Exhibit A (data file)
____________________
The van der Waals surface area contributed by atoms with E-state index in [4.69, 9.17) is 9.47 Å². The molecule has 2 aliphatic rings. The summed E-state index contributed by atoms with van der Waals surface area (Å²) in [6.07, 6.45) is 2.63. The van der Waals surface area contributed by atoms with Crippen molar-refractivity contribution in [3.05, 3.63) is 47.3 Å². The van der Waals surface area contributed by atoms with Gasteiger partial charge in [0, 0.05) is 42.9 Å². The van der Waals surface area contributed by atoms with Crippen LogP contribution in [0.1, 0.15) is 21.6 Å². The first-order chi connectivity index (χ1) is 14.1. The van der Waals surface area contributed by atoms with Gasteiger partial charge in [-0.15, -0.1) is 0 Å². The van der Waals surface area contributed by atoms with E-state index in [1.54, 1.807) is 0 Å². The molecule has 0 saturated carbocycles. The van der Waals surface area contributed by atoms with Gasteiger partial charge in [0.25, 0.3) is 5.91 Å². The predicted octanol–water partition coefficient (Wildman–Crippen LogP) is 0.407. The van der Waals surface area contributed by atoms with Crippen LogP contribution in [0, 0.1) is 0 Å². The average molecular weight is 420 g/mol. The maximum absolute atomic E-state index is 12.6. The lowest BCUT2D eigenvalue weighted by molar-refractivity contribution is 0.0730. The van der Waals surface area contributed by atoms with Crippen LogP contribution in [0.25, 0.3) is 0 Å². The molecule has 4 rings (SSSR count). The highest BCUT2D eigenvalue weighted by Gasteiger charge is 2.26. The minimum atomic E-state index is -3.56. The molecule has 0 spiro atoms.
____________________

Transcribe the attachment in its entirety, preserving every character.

The van der Waals surface area contributed by atoms with E-state index in [4.69, 9.17) is 9.47 Å². The molecule has 2 aliphatic rings. The summed E-state index contributed by atoms with van der Waals surface area (Å²) in [6.07, 6.45) is 2.63. The van der Waals surface area contributed by atoms with Crippen molar-refractivity contribution in [3.05, 3.63) is 47.3 Å². The van der Waals surface area contributed by atoms with Gasteiger partial charge in [0, 0.05) is 42.9 Å². The van der Waals surface area contributed by atoms with Crippen LogP contribution in [0.1, 0.15) is 21.6 Å². The first-order chi connectivity index (χ1) is 14.1. The van der Waals surface area contributed by atoms with Gasteiger partial charge in [-0.15, -0.1) is 0 Å². The van der Waals surface area contributed by atoms with E-state index in [1.54, 1.807) is 0 Å². The molecule has 0 saturated carbocycles. The van der Waals surface area contributed by atoms with Gasteiger partial charge in [0.25, 0.3) is 5.91 Å². The predicted octanol–water partition coefficient (Wildman–Crippen LogP) is 0.407. The van der Waals surface area contributed by atoms with Crippen LogP contribution in [0, 0.1) is 0 Å². The average molecular weight is 420 g/mol. The maximum absolute atomic E-state index is 12.6. The lowest BCUT2D eigenvalue weighted by molar-refractivity contribution is 0.0730. The van der Waals surface area contributed by atoms with Crippen LogP contribution in [0.25, 0.3) is 0 Å². The molecule has 4 rings (SSSR count). The highest BCUT2D eigenvalue weighted by Gasteiger charge is 2.26. The minimum atomic E-state index is -3.56. The molecule has 0 spiro atoms.